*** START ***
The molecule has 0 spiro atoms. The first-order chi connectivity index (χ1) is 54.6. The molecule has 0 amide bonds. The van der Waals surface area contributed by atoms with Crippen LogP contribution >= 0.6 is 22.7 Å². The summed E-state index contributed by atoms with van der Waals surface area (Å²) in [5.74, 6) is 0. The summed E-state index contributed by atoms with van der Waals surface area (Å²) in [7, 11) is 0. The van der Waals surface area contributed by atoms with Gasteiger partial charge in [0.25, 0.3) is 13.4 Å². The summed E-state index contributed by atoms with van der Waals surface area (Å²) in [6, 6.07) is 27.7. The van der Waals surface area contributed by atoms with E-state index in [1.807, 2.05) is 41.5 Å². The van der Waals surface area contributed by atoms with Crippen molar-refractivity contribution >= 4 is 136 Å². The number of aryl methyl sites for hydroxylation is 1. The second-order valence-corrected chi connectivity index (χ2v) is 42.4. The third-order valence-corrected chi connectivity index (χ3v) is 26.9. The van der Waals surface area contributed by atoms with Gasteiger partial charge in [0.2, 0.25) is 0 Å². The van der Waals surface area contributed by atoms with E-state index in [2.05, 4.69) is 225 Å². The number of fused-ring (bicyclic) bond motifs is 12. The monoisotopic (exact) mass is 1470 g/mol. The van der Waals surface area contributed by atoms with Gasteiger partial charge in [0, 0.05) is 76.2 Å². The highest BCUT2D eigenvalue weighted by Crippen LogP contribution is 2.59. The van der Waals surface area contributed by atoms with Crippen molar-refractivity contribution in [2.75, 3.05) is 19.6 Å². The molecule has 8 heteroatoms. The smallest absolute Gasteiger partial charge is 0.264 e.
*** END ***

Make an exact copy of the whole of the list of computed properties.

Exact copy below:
The molecule has 0 spiro atoms. The first-order chi connectivity index (χ1) is 54.6. The molecule has 0 amide bonds. The van der Waals surface area contributed by atoms with Crippen LogP contribution >= 0.6 is 22.7 Å². The summed E-state index contributed by atoms with van der Waals surface area (Å²) in [5.74, 6) is 0. The summed E-state index contributed by atoms with van der Waals surface area (Å²) in [7, 11) is 0. The van der Waals surface area contributed by atoms with Gasteiger partial charge in [0.25, 0.3) is 13.4 Å². The summed E-state index contributed by atoms with van der Waals surface area (Å²) in [6, 6.07) is 27.7. The van der Waals surface area contributed by atoms with E-state index in [1.807, 2.05) is 41.5 Å². The van der Waals surface area contributed by atoms with Crippen molar-refractivity contribution >= 4 is 136 Å². The number of aryl methyl sites for hydroxylation is 1. The second-order valence-corrected chi connectivity index (χ2v) is 42.4. The third-order valence-corrected chi connectivity index (χ3v) is 26.9. The van der Waals surface area contributed by atoms with Gasteiger partial charge in [0.2, 0.25) is 0 Å². The van der Waals surface area contributed by atoms with E-state index in [2.05, 4.69) is 225 Å². The number of fused-ring (bicyclic) bond motifs is 12. The monoisotopic (exact) mass is 1470 g/mol. The van der Waals surface area contributed by atoms with Gasteiger partial charge in [0, 0.05) is 76.2 Å². The highest BCUT2D eigenvalue weighted by Crippen LogP contribution is 2.59. The van der Waals surface area contributed by atoms with Crippen molar-refractivity contribution in [2.75, 3.05) is 19.6 Å². The molecule has 8 heteroatoms. The smallest absolute Gasteiger partial charge is 0.264 e.